The Death of Syavush, Piandjikent


A larger image of The Death of Syavush, Piandjikent.

Coloured image from Bulletin of the Asia Institute

Referenced as illustration 86, p103 in Tamara Talbot Rice, Ancient Arts of Central Asia, 1965
86 Reconstruction of a wall-painting from the south wall of the main hall at Piandjikent. It shows the death of the god Syavush and his rebirth in the spring (not shown), a symbolic interpretation of the birth of the new year. Persia's Nu Ruz. In it the dead youth is seen through the rounded arches of the bier which is being carried by pall bearers and surrounded by weeping mourners. Other mourners appear in the foreground, and it is possible that some of the men are Turks and others Soghdians. Piandjikent, building XI, south wall, seventh-eighth century. State Hermitage Museum, Leningrad.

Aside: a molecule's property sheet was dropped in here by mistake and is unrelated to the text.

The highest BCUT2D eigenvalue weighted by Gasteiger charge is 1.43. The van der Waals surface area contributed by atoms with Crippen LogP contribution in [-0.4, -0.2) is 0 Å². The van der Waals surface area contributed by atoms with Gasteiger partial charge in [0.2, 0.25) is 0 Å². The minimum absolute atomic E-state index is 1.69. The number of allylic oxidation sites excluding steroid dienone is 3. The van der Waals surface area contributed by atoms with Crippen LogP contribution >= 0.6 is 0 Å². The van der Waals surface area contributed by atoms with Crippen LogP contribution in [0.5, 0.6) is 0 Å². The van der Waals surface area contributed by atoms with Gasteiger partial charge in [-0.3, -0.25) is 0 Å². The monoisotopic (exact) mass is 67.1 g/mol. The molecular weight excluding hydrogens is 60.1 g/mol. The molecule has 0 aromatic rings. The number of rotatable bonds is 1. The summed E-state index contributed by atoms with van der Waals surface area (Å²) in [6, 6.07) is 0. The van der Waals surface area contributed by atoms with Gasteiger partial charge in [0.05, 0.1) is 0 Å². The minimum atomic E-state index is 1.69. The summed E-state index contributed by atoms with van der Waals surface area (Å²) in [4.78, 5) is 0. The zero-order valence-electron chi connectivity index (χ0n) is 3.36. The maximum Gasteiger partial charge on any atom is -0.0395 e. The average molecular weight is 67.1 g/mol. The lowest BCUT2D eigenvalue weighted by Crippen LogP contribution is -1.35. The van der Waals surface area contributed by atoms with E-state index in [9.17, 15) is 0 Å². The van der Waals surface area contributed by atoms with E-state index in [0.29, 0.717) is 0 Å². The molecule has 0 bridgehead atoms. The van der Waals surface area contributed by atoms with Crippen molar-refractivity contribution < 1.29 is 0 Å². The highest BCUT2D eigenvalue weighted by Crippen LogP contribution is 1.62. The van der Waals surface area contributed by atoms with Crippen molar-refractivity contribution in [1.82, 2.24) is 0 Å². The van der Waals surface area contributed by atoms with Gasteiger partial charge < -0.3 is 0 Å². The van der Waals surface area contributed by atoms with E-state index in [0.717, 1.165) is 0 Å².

86 Wall-painting (reconstruction) the death of Syavush. Piandjikent, building XI, south wall, seventh-eighth century. State Hermitage Museum, Leningrad
Soghdian Murals at Piandjikent, an extract from ANCIENT ARTS OF CENTRAL ASIA by Tamara Talbot Rice


More coloured photos of Sogdian murals from Piandjikent, (Panjakent, Panjīkant), 6th-8th Centuries



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